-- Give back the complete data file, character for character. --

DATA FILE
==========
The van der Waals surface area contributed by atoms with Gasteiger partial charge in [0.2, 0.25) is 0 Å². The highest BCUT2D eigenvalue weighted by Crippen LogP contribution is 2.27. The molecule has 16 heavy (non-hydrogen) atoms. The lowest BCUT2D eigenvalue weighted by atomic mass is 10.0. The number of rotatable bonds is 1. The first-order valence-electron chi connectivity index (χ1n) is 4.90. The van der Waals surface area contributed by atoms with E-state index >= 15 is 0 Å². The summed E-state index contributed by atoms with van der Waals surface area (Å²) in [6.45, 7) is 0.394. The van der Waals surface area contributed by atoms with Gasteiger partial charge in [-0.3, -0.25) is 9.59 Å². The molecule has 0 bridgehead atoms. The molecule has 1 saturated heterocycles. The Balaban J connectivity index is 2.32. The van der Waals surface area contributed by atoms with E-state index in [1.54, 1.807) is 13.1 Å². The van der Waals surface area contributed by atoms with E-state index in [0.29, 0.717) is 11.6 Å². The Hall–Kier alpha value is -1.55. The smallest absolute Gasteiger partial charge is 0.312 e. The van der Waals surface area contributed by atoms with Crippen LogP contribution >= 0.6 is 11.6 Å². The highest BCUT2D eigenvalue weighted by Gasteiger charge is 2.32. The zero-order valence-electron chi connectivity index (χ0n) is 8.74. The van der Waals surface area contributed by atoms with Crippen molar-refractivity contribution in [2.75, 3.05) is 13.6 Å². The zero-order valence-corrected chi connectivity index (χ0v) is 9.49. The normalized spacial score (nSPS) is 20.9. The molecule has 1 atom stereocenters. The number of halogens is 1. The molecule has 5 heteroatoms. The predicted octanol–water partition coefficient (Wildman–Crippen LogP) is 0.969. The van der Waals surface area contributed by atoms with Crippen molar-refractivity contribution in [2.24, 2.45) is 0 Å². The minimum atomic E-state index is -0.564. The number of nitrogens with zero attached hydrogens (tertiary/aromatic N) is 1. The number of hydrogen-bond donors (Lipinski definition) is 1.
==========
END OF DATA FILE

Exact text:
The van der Waals surface area contributed by atoms with Gasteiger partial charge in [0.2, 0.25) is 0 Å². The highest BCUT2D eigenvalue weighted by Crippen LogP contribution is 2.27. The molecule has 16 heavy (non-hydrogen) atoms. The lowest BCUT2D eigenvalue weighted by atomic mass is 10.0. The number of rotatable bonds is 1. The first-order valence-electron chi connectivity index (χ1n) is 4.90. The van der Waals surface area contributed by atoms with E-state index >= 15 is 0 Å². The summed E-state index contributed by atoms with van der Waals surface area (Å²) in [6.45, 7) is 0.394. The van der Waals surface area contributed by atoms with Gasteiger partial charge in [-0.3, -0.25) is 9.59 Å². The molecule has 0 bridgehead atoms. The molecule has 1 saturated heterocycles. The Balaban J connectivity index is 2.32. The van der Waals surface area contributed by atoms with E-state index in [1.54, 1.807) is 13.1 Å². The van der Waals surface area contributed by atoms with E-state index in [0.29, 0.717) is 11.6 Å². The Hall–Kier alpha value is -1.55. The smallest absolute Gasteiger partial charge is 0.312 e. The van der Waals surface area contributed by atoms with Crippen LogP contribution >= 0.6 is 11.6 Å². The highest BCUT2D eigenvalue weighted by Gasteiger charge is 2.32. The zero-order valence-electron chi connectivity index (χ0n) is 8.74. The van der Waals surface area contributed by atoms with Crippen molar-refractivity contribution in [2.75, 3.05) is 13.6 Å². The zero-order valence-corrected chi connectivity index (χ0v) is 9.49. The normalized spacial score (nSPS) is 20.9. The molecule has 1 atom stereocenters. The number of halogens is 1. The molecule has 5 heteroatoms. The predicted octanol–water partition coefficient (Wildman–Crippen LogP) is 0.969. The van der Waals surface area contributed by atoms with Crippen molar-refractivity contribution in [2.24, 2.45) is 0 Å². The minimum atomic E-state index is -0.564. The number of nitrogens with zero attached hydrogens (tertiary/aromatic N) is 1. The number of hydrogen-bond donors (Lipinski definition) is 1.